from sea to shining sea
Oh lord, oh lord
Thank you Jesus
Shining sea

Vote For Me

Graphic Designer: John “Teflon” Sims

Two-Tone was a short-lived musical movement that came from the West Midlands of England, combining ska and punk in songs that are equal parts socially conscious and danceable. The two tones are black and white and the musical movement was virulently anti-racist, in sharp contrast to the skinhead punks, whose ranks included many white nationalists.

The movement peaked in the late 70s and early 80s with bands like Madness, Bad Manners, The Selecter, and The Beat (who were known in the US as The English Beat). But nobody did it better than The Specials. This song, from their 2019 album Encore, is my nominee for unofficial theme song of Election Day 2020.

If we vote for you, do you promise
To be upright, decent and honest
To have our best interest at heart
You understand why we don't believe you
You're way too easy to see through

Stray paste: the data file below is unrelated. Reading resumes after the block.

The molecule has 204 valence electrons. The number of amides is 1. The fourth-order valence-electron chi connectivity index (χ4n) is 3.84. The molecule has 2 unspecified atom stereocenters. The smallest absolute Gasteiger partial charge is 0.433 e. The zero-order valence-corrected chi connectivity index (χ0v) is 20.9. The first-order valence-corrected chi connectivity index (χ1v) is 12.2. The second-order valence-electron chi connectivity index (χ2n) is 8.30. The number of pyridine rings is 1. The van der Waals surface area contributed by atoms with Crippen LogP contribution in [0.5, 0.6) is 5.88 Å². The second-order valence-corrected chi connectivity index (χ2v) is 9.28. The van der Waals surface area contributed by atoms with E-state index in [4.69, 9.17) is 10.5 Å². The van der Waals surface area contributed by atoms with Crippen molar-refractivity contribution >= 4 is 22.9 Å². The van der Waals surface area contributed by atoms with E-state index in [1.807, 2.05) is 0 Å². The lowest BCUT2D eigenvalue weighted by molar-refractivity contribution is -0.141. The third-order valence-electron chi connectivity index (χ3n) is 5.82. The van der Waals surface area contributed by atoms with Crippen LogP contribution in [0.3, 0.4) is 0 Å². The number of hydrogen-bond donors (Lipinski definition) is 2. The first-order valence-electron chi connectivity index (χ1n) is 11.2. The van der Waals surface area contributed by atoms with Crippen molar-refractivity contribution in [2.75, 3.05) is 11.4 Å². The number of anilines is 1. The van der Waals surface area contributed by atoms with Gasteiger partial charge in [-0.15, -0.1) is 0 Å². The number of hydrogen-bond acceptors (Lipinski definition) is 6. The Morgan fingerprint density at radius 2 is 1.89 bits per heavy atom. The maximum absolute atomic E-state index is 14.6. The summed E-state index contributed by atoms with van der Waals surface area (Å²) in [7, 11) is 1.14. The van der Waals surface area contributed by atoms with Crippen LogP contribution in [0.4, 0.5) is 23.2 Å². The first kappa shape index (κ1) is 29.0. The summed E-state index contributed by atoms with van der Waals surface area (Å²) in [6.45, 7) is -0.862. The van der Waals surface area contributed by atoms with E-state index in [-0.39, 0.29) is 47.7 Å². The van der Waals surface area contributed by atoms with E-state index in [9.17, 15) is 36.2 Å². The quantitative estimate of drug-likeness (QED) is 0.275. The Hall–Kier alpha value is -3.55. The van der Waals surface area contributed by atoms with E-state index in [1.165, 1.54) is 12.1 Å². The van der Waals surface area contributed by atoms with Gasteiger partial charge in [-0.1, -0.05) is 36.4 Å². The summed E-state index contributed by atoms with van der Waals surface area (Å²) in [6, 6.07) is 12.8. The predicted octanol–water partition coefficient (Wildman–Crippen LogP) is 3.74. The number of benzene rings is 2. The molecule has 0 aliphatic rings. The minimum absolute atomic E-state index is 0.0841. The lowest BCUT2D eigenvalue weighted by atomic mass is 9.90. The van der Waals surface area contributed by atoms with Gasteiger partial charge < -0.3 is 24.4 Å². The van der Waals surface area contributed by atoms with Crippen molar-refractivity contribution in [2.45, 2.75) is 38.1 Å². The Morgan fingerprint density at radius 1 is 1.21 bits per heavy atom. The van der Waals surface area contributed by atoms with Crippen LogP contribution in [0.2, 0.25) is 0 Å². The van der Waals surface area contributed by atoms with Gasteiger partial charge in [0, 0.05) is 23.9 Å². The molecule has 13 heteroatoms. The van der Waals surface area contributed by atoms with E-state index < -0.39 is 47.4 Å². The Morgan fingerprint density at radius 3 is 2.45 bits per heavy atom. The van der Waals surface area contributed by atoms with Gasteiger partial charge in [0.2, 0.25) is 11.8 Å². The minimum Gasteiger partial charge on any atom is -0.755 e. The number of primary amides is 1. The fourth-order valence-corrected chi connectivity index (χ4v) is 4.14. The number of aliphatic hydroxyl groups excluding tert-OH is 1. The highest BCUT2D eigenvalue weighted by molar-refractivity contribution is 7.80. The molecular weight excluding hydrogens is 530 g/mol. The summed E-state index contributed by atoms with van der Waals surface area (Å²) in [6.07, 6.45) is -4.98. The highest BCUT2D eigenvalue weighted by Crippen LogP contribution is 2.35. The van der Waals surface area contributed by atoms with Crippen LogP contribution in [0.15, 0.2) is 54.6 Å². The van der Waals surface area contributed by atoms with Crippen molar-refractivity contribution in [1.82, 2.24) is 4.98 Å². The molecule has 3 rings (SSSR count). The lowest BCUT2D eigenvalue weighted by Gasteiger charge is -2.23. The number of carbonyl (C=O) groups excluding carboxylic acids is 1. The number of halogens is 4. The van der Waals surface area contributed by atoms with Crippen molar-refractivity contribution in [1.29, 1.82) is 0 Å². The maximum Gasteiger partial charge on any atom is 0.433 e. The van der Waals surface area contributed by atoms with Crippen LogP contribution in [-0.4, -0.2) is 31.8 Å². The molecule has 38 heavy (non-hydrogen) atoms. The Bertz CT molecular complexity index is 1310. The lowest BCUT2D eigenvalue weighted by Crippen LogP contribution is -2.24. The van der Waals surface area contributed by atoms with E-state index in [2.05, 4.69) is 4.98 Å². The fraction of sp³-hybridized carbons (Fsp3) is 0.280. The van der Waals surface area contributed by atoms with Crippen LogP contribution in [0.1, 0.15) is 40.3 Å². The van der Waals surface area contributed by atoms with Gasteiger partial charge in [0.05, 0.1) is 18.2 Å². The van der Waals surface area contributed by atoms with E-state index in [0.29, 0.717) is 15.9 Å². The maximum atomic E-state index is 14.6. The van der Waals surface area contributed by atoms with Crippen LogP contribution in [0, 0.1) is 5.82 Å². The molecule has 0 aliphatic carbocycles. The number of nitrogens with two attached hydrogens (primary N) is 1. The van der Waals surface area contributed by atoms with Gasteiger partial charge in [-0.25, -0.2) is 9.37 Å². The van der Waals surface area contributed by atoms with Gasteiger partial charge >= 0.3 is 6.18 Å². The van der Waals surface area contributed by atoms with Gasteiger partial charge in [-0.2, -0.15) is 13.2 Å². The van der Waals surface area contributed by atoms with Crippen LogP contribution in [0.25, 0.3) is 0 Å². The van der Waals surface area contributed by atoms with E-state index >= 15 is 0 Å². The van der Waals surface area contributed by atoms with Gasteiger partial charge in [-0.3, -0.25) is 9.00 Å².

Not the best places to start

There are no rocks at Rockaway beach
And all that glitters isn't gold

You're all so drunk on money and power
Inside your Ivory tower
Teaching us not to be smart
Making laws that serve to protect you
But we will never forget that
You tore our families apart

There are no rocks at Rockaway beach
And all that glitters isn't gold

So if we vote for you, do you promise
To be upright, decent and honest
And take away all of the fear
You sit and wait for us to elect you
But all we'll do is reject you
Your politics bore us to tears

There are no rocks at Rockaway beach
And all that glitters isn't gold

Our President

The president, more than any other elected official, is America’s image of itself: the one who represents us on the world stage. It is the president’s job to embody our national character. The heart of that national character, borrowed from civilizations going back to ancient Greece, by way of the Enlightenment philosophers of France (although recently disparaged by one of our own Senators as “not the objective”), is democracy.